The New York Times’ Sunday front page story by Matt Richtel stirred up lots of commentary on the value of digital media and computers in classrooms. The Hechinger Report did a roundup of the comments here. The story also received tons of interesting comments on the Time’s web site, showing that the topic is one about which there is controversy and strong views. I was somewhat critical of the story in this post. I didn’t think it said much about education or how technology may or may not improve teaching and learning. Classroom technology is changing rapidly and there are understandable concerns about its value. On the other hand, Mike Petrilli of the Fordham Institute thinks good technology can make teachers unnecessary for motivated, older students. I’m skeptical. I agree, however, that teachers need not always be in the same building (or city or country for that matter) and don’t necessarily have to provide synchronous instruction. The online Khan Academy, to pick a prominent example, certainly is educative. But it’s just a learning tool, though a powerful one, for individualizing instruction. It takes more to become an educated person than the acquisition of knowledge and skills.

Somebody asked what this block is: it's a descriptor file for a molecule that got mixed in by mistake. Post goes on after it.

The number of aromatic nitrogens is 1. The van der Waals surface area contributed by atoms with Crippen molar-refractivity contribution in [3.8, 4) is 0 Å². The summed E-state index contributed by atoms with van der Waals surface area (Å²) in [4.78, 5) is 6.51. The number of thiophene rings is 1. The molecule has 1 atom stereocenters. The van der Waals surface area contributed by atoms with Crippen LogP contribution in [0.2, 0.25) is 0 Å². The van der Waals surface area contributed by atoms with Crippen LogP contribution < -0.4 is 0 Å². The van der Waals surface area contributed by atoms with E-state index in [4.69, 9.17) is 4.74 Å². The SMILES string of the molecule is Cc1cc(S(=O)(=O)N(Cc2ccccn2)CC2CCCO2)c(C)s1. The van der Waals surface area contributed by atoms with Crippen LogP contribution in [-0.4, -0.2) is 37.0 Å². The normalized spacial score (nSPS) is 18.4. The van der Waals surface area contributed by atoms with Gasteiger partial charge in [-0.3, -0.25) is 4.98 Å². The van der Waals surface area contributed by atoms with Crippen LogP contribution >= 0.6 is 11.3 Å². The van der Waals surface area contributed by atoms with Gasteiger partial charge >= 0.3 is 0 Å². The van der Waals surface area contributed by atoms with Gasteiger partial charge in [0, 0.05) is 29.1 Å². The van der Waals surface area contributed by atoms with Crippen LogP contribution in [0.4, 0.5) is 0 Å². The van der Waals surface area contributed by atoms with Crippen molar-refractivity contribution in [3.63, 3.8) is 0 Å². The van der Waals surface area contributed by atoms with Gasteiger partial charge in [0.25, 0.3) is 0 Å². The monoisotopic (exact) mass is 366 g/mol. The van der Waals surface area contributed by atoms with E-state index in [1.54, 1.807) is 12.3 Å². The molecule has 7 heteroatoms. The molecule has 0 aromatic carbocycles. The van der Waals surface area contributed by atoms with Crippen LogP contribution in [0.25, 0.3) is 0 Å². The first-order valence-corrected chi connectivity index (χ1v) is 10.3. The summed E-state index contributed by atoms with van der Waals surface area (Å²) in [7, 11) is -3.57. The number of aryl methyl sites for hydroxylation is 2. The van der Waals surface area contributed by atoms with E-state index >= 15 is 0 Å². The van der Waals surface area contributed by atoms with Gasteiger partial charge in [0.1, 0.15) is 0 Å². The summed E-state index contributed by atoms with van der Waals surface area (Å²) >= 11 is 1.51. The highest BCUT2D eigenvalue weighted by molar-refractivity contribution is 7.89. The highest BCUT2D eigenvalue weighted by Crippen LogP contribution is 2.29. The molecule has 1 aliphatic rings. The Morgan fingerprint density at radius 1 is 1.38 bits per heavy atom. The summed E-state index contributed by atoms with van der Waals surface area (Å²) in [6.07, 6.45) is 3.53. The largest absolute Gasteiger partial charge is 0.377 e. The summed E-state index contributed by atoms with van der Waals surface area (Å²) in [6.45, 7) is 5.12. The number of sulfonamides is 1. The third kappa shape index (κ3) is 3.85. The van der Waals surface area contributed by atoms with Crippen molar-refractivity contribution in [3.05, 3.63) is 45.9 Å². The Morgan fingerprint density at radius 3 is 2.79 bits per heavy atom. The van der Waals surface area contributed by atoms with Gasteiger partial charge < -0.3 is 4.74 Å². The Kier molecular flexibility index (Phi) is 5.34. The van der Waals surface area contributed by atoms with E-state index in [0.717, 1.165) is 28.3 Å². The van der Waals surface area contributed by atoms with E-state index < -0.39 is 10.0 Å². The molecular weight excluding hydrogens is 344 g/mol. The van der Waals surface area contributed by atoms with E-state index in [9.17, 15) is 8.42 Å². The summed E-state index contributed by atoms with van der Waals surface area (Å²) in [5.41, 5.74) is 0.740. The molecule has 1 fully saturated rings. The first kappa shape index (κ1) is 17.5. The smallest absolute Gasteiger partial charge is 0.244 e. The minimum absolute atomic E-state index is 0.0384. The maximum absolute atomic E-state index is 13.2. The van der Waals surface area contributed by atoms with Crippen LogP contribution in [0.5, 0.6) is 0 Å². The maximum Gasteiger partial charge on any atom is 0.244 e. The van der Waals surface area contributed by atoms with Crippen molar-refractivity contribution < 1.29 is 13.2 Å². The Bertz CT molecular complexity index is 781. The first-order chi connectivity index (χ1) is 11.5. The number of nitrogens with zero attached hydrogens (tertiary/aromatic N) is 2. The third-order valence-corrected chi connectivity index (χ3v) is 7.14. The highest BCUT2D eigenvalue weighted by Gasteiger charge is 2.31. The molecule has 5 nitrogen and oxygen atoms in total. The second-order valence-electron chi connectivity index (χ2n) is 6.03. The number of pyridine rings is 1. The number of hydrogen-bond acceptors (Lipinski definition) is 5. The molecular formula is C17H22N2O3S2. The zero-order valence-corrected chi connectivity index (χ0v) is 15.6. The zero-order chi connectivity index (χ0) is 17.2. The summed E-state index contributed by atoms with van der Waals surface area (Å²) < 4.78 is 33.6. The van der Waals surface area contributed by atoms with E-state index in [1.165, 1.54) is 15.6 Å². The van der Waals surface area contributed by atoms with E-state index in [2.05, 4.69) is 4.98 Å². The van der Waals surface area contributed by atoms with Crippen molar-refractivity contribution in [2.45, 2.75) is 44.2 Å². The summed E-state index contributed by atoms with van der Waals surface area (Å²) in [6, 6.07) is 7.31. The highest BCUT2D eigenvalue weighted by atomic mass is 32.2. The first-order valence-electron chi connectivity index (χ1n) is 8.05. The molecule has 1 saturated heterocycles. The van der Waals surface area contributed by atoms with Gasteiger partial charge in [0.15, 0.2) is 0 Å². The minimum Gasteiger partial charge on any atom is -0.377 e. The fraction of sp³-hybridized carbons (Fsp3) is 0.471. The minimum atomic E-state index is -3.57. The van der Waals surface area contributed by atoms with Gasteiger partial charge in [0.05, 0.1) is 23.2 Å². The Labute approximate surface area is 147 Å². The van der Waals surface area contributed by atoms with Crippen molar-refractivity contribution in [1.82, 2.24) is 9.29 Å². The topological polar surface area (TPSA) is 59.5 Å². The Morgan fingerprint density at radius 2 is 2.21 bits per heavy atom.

- Higher Education
- K-12 Education